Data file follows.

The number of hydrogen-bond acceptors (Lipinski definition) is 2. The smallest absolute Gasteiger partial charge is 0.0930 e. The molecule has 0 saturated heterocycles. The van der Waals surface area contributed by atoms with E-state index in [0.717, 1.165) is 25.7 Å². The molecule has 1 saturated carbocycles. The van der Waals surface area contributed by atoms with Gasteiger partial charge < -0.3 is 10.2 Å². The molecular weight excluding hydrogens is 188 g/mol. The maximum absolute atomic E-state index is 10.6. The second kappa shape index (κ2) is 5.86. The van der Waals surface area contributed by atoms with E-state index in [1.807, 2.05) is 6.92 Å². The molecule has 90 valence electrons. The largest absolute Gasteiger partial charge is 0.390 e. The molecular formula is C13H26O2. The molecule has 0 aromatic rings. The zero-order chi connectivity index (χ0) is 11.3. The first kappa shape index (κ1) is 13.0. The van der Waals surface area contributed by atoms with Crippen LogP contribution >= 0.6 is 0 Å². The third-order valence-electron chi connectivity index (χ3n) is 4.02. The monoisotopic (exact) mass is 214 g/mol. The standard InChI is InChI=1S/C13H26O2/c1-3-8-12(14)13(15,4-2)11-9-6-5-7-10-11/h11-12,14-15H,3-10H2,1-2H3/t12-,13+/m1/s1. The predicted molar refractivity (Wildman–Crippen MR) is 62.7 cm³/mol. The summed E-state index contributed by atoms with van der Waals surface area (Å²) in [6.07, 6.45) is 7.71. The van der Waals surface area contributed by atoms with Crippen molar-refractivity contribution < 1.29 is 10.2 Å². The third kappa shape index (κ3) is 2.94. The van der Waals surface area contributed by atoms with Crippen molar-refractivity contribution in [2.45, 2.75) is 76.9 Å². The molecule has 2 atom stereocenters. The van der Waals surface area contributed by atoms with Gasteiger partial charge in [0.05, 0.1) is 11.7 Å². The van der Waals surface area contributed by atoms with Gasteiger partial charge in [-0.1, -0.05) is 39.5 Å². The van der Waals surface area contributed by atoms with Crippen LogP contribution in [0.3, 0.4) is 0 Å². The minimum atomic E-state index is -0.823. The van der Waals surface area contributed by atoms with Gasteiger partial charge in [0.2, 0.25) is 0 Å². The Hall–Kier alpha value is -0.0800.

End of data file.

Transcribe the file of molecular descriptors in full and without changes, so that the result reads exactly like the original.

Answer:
The number of hydrogen-bond acceptors (Lipinski definition) is 2. The smallest absolute Gasteiger partial charge is 0.0930 e. The molecule has 0 saturated heterocycles. The van der Waals surface area contributed by atoms with E-state index in [0.717, 1.165) is 25.7 Å². The molecule has 1 saturated carbocycles. The van der Waals surface area contributed by atoms with Gasteiger partial charge < -0.3 is 10.2 Å². The molecular weight excluding hydrogens is 188 g/mol. The maximum absolute atomic E-state index is 10.6. The second kappa shape index (κ2) is 5.86. The van der Waals surface area contributed by atoms with E-state index in [1.807, 2.05) is 6.92 Å². The molecule has 90 valence electrons. The largest absolute Gasteiger partial charge is 0.390 e. The molecular formula is C13H26O2. The molecule has 0 aromatic rings. The zero-order chi connectivity index (χ0) is 11.3. The first kappa shape index (κ1) is 13.0. The van der Waals surface area contributed by atoms with Crippen LogP contribution >= 0.6 is 0 Å². The third-order valence-electron chi connectivity index (χ3n) is 4.02. The monoisotopic (exact) mass is 214 g/mol. The standard InChI is InChI=1S/C13H26O2/c1-3-8-12(14)13(15,4-2)11-9-6-5-7-10-11/h11-12,14-15H,3-10H2,1-2H3/t12-,13+/m1/s1. The predicted molar refractivity (Wildman–Crippen MR) is 62.7 cm³/mol. The summed E-state index contributed by atoms with van der Waals surface area (Å²) in [6.07, 6.45) is 7.71. The van der Waals surface area contributed by atoms with Crippen molar-refractivity contribution < 1.29 is 10.2 Å². The third kappa shape index (κ3) is 2.94. The van der Waals surface area contributed by atoms with Crippen molar-refractivity contribution in [2.45, 2.75) is 76.9 Å². The molecule has 2 atom stereocenters. The van der Waals surface area contributed by atoms with Gasteiger partial charge in [0.05, 0.1) is 11.7 Å². The van der Waals surface area contributed by atoms with Gasteiger partial charge in [-0.1, -0.05) is 39.5 Å². The van der Waals surface area contributed by atoms with Crippen LogP contribution in [0.3, 0.4) is 0 Å². The minimum atomic E-state index is -0.823. The van der Waals surface area contributed by atoms with Gasteiger partial charge in [0.2, 0.25) is 0 Å². The Hall–Kier alpha value is -0.0800.